*waves*

Jan. 24th, 2015 05:42 pm
trixtah: (Default)
Hi all, I've been very quiet on here the last couple of years - it's been one thing after another, frankly. Back in NZ for 19 months, lots of good stuff going on there, but back to Oz in the end because the commuting got a bit much. Got my job-before-last at my old work back, and it's been challenging - work politics have gotten worse, if anything, but at least I'm in a purely technical role.

I'm enjoying Canberra a lot more this time round, due to a settled relationship (plus some other lovely people in my life), and the joys of air-conditioning when needed.

Still doing my grad dip in Information Design, very slowly. Hoped to finish this year, but the 2nd-to-last course I need to do isn't till the second half of this year. Couldn't do it last semester due to a nutcase work schedule. Oh well, at least my plans for an alternate career are still progressing.

Yay

Jun. 13th, 2011 11:27 pm
trixtah: (Default)
Some good news finally: someone I've been online-friends with has finally kink-propositioned me (after a few months of build-up), so I've got something to look forward to there.

This is good, because my other two regular kink partners are both unavailable (for different but kind of similar reasons) and I was feeling a bit despondent about that. And my usual inability to go out and chat up random people doesn't help - I attended a BDSM event a couple of weekends back and was basically unable to speak to anyone other than the bar staff. Still, it was good to check out a really well-done bondage scene. The drawbacks of attending events where I know NO-ONE.

Anyways, yay good news - we had an excellent chat over coffee for a few hours yesterday, and it seems that our various needs and goals are very compatible. I'm still not really going there with d/s, but that doesn't appear to be the most crucial thing required on the menu in any case.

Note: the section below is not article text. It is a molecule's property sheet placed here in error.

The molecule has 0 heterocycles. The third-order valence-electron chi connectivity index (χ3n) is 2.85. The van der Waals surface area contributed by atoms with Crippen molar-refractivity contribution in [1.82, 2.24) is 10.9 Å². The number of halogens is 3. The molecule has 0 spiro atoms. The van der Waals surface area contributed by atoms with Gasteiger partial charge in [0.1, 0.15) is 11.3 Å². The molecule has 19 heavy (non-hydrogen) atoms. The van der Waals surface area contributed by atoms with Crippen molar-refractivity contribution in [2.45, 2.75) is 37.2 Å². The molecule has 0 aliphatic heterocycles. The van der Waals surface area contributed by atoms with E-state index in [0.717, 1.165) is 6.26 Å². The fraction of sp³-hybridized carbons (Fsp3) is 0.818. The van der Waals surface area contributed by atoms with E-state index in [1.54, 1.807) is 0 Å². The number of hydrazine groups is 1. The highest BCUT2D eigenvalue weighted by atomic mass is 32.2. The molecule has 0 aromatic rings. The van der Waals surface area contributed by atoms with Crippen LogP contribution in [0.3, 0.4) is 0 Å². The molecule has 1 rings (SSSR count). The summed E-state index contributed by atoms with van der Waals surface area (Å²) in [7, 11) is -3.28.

In other news, I've had follow-ups with two more jobs, with a video conference interview on Thursday, but I'm not going to get too excited about that. I've had 3 sets of meaningful contact from recruiters and none of them have panned out. Well, I'm assuming not - if they ring for a half-hour's conversation and then I don't hear from them for a few weeks, it's not looking great.

Also, while I expect to take a big pay drop returning to NZ, there is a lower limit I'm not keen to go below (because I think even a decent desktop support person would earn it). It also doesn't help that I'm not up with the very latest Exchange stuff, nor do I know much about server virtualisation (well, I do know how to create basic virtual machines and so on, but I'm hardly a guru, nor have I done formal training in it). I had one job knock me back because I'd get "bored" with my experience. Frankly, I'd be happy with a bit of boredom right now. Sure, it may mean I won't stay in a boring job forever, but if you expect most people to stick around in a particular role in this industry for more than 3-5 years by default, you're going to be sadly disillusioned.